2. I’m not sure what you mean that the housing market is “imperfect.” People buy what they can afford, more if they can, less if they can’t. When they make more money they buy more, or they rent more. Sellers attempt to profit by identifying market sectors in high demand, building units, and selling them.

      I don’t see any imperfection there. It’s complicated, true–few markets are more heavily regulated. But it’s a very rare, very unusual good where increased supply makes prices go up. That’s akin to suggesting that increased oil production in North Dakota is making oil prices go up.

      1. I don’t think a housing boom makes prices go up; for like valued properties. However, it does tend to replace low price options with higher priced options. That forces those who can’t afford the high priced spread out of neighborhoods (i.e. gentrification). Like freeways there is an element of “induced demand”. Build a bunch of high priced condos in Belltown and suddenly “everybody” decides it’s a hip place to live and wants to move there. As for regulations zoning is essential to creating a livable city. Impacts on transportation, schools, utilities are very real. And yes, neighborhood character is also important to either preserve or shape. The lack of effective regulation on the financing end was the major driver of the housing bust. It allowed banks to make vast amounts of money without assuming the risk.

    1. i.e., a lot of poor people congregated anywhere is a recipe for trouble. On the other hand, if the neighborhood is gentrified and some of the poor is forced to relocate, the mix of better to do and poor makes for a very enriching cultural environment, e.g., the fort greene and bushwick sections of Brooklyn, NY.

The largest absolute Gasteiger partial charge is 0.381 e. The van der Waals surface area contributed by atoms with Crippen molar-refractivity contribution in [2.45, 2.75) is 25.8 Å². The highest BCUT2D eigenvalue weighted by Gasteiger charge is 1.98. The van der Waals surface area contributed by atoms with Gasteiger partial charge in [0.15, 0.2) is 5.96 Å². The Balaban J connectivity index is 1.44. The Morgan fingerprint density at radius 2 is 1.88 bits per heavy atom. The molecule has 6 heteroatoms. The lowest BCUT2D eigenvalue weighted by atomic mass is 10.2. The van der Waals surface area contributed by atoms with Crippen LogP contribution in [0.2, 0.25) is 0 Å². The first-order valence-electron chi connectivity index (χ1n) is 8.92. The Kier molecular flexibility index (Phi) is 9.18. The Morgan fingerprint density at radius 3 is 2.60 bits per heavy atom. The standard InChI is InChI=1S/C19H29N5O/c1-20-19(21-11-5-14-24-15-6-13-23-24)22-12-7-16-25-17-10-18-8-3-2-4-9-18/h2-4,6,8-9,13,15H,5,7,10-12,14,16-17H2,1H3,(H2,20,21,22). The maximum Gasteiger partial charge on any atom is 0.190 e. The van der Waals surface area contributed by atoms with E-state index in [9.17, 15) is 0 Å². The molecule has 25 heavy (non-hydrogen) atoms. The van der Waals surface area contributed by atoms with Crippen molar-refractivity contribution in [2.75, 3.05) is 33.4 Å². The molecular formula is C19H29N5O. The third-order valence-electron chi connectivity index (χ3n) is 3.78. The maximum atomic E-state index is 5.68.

2. Studies of subsidized housing show that it works *waaaay* better to have a mix of about 50% subsidized, 50% market-rate than to have a giant concentration of nothing-but-poverty. There are many possible explanations for this, but it’s an empirical fact.

  11. My only problem with the development in Ballard is the lack of variety in style. Everything being built is of the massive dorm style mold, buildings that absolutely suck to live in, IMO.

  12. Affordable housing is a social justice issue. Many of the people who do so much for our city – teachers, police officers, and nonprofit employees (just to name a few) – may not be able to find affordable housing in Seattle thirty years from now. Although everyone in the city has contributed to the major infrastructure improvements downtown and around Capitol Hill, many public employees have already been priced out of those neighborhoods, the same way that they have been priced out of many of the neighborhoods in New York and San Francisco with the largest public infrastructure projects. If our mayor and city council do not act now to preserve adequate amounts of workforce housing, only the wealthiest citizens will be able to reap the benefit of the walkable, transit friendly neighborhoods we are finally creating in Seattle.

    How do we do this? One way is to give developers an economic incentive to dedicate a percentage of their buildings to pure workforce housing forever in exchange for additional building heights. If they want Amazon execs spending money on the million dollar views, they need to make sure that a public school paraprofessional can afford living on the second or third floor, this year and thirty years from now. We are already doing this with the Yesler Terrace project and other projects but we need to be more aggressive and perhaps be willing to offer even higher heights and even more pro-developer benefits in exchange for ensuring that working class people will be able to continue to live in Seattle generations from now, in a way that they won’t be in Tokyo, Moscow, San Francisco and New York. People should not be discouraged from taking a lower paying public service job because they want to be able to continue living in a city. Seattle must preserve access to affordable housing before it is too late.

    1. “One way is to give developers an economic incentive to dedicate a percentage of their buildings to pure workforce housing forever in exchange for additional building heights”

      Mixing a percentage of subsidized housing in with “market-rate” housing seems to be the best way to provide subsidized housing, according to all the studies I’ve read.

  13. Many of the new big apartment buildings being built around me (Uptown & Belltown) are being financed/owned by REITs or private trusts. They aren’t going to hurt by short term overbuilding, they’re in it for the long term investment.